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Templeton.org is in English. Only a few pages are translated into other languages.

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Usted está viendo Templeton.org en español. Tenga en cuenta que solamente hemos traducido algunas páginas a su idioma. El resto permanecen en inglés.

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Você está vendo Templeton.org em Português. Apenas algumas páginas do site são traduzidas para o seu idioma. As páginas restantes são apenas em Inglês.

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أنت تشاهد Templeton.org باللغة العربية. تتم ترجمة بعض صفحات الموقع فقط إلى لغتك. الصفحات المتبقية هي باللغة الإنجليزية فقط.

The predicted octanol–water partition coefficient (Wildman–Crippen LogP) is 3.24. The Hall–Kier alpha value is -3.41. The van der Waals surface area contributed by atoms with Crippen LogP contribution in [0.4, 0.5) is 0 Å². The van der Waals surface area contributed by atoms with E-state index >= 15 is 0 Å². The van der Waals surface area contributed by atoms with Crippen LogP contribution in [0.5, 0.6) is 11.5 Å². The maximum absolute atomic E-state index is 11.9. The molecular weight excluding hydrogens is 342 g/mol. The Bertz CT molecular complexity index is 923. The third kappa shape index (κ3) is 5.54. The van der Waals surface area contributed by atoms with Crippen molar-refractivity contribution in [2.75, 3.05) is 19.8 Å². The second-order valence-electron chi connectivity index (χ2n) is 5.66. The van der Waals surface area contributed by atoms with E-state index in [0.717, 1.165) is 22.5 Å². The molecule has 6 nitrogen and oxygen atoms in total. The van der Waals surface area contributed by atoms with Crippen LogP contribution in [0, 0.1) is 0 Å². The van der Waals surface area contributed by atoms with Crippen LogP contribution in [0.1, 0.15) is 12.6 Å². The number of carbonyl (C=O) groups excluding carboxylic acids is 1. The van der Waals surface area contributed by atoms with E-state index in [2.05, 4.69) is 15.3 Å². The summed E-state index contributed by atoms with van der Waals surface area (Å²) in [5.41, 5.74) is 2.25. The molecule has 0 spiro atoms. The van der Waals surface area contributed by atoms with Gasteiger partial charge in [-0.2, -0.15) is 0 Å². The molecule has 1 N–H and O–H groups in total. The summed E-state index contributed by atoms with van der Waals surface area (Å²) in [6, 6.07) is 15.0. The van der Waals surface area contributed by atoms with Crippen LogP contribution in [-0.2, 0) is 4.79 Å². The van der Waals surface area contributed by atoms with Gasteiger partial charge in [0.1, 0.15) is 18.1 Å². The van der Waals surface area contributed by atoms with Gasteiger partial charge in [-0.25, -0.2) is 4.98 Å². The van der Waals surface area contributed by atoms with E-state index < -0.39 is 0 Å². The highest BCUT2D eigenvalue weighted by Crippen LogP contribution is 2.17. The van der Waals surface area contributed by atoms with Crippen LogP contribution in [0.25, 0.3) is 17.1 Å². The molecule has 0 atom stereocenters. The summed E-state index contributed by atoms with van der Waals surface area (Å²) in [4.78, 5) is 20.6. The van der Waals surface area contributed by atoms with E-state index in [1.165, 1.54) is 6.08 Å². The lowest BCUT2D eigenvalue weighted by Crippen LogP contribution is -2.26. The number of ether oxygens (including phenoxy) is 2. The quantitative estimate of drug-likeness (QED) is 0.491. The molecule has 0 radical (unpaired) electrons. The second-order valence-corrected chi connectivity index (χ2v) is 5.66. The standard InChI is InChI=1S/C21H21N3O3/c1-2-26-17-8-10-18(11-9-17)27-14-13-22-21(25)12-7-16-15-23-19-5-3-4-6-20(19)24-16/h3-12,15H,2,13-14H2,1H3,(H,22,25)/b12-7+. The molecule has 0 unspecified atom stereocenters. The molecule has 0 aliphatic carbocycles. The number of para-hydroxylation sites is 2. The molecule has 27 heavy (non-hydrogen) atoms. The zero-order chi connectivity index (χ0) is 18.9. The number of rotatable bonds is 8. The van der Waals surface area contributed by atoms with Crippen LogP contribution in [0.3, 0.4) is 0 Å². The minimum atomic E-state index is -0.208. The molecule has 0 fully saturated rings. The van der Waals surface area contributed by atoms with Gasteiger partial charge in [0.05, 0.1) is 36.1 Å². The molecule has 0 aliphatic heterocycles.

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Cooperation occurs at all levels of life and of human society: the genome, the eukaryotic cell, multicellular organisms, interspecific mutualisms, corporations, markets, states, and more. Advances in cooperation have been crucial for all of the major evolutionary transitions, for the emergence of human society from its nonhuman precursors, and, more recently, for the development of complex economies, states, and international organizations. Despite that, scholars generally study cooperation within a single, narrow domain, such as the genome, multicellular body, or economy. This is a missed opportunity for leveraging knowledge across disciplines. We will investigate cooperation across diverse domains, developing a theoretical framework and a conceptual vocabulary that will enable scholars of cooperation to converse and collaborate across disciplinary divides. This will lead to the recognition of cooperation science as a distinct field of inquiry. We will recruit a postdoc and employ a graduate student to conduct research on cooperation across domains, generating a landscape study of the field of cooperation research. This will result in presentations and publications that address the similarities and differences in cooperation in different systems, focusing initially on the ways in which different frameworks for cooperation (e.g., kin selection, reciprocity, fitness interdependence) apply to the large variety of systems in which cooperation occurs. We will also hold a workshop on diversity and cooperation. In addition, we will begin producing pedagogical materials for schools, colleges, and community organizations to promote and enhance cooperation in the world at large. The impact of this project will be to generate collaborations across the disciplines that study cooperation, make cooperation science a recognized field of study, and broaden the way society thinks about cooperation.